The conversion of the Chumash Indians: An ecological interpretation

  title={The conversion of the Chumash Indians: An ecological interpretation},
  author={Gary B. Coombs and Fred T. Plog},
  journal={Human Ecology},
A 17-year period during which interaction occurred between the Chumash and Spanish colonizers is the focus of the study. Significant variation in subsistence and interactive patterns during this period is identified. The baptismal rite that marked the transition from native villager to mission Indian is interpreted in relation to the environmental and subsistence realities faced by both the Chumash and Spanish. 

Little Choice for the Chumash: Colonialism, Cattle, and Coercion in Mission Period California

Archaeological data indicate that the Chumash people and their ancestors lived, thrived, and survived along the California Coast for at least eleven thousand years. Over the millennia, they adapted

Enduring Dimensions of Indigenous Foodways in the Southern Alta California Mountain Hinterlands

ABSTRACT Colonization dramatically impacted native ecosystems and Indigenous foodways in the Alta California coastal regions, but its impact in colonial hinterland landscapes remains poorly

Missionization among the Coastal Chumash of Central California: A Study of Risk Minimization Strategies

Anthropologists have long been interested in missionization, acculturation, and political subjugation of traditional peoples. In recent years scholars have generated voluminous amounts of data on

Drought During California's Mission Period, 1769-1834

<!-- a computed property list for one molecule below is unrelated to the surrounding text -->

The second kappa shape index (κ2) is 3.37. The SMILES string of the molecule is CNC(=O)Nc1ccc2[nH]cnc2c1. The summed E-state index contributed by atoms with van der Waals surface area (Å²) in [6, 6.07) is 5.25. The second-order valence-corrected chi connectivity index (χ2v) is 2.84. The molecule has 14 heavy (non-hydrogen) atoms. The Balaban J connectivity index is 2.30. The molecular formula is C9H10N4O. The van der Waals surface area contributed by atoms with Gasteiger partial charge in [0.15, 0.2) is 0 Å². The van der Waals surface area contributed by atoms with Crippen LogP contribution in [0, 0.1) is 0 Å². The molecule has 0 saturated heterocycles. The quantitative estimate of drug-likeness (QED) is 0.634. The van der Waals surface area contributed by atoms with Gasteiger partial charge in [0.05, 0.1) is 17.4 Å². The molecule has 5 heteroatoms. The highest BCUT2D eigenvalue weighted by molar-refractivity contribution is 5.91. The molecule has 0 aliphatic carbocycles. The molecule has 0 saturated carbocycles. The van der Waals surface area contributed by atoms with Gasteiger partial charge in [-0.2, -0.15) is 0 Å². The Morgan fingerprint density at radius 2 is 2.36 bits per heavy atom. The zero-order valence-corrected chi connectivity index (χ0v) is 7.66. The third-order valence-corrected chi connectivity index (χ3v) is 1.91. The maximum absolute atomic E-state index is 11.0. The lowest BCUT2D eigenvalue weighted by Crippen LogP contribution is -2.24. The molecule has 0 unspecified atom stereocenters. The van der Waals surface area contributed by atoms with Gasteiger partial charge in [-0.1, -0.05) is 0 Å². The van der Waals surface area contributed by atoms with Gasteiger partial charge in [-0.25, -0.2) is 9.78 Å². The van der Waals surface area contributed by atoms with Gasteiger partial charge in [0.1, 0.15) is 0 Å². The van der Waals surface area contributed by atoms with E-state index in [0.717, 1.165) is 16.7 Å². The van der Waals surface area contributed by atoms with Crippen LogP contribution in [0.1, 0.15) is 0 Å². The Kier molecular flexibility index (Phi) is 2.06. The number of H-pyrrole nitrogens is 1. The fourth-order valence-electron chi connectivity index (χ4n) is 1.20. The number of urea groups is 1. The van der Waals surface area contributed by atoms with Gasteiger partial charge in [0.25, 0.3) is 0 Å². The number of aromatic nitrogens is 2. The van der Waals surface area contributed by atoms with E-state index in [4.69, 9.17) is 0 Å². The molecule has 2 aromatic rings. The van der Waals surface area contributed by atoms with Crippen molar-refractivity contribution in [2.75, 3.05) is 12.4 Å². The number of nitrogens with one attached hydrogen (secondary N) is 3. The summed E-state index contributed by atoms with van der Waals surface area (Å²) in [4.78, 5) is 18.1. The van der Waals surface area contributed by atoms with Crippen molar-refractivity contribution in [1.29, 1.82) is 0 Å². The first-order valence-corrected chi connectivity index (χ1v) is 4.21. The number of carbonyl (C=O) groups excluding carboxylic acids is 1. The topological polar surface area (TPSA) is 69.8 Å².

In this article, Spanish narrative material and mission harvest data are evaluated as source materials for historic drought analysis, then a more objective drought chronology drawn from southern


Archaeo~caland ethnohistorical data demonstrate that SBA-1491 is part ofthe historic Chumash village oJ Kashtayit. Radiocarbon dates from the site range from rough~ 7800 years ago to historic times,

New World Ethnohistory and Archaeology, 1970-1980

Ethnohistory experienced enormous growth during the 1970s and finally came into its own as a recognizable and respected methodological subfield of the disciplines of anthropology and history.

Envisioning Colonial Landscapes Using Mission Registers, Radiocarbon, and Stable Isotopes: An Experimental Approach from San Francisco Bay

The periodization used to distinguish sites and artifacts as "prehistoric" or "historic" translates to the selection of field methods and analytical techniques. This comes at the expense of

Ethnic reorganization: American Indian social, economic, political, and cultural strategies for survival

Abstract In this article, we argue that there is an important, but as yet unidentified, process involved in the maintenance and reconstruction of ethnic identity. We call this process ‘ethnic

Rainfall Variability and California Mission Agriculture: An Analysis from Harvest and Tree Ring Data

As a wide range of precipitation variability affects California, the -LI. impact of drought and excessively wet winters on agricultural systems causes justifiable concern. We wonder how farm



The Potlatch System of the Southern Kwakiutl: A New Perspective

HIS PAPER is, first, an attempt to reconstruct the potlatch system of Southern Kwakiutl society around the last decade of the eighteenth century, i.e. at the beginning of direct contact with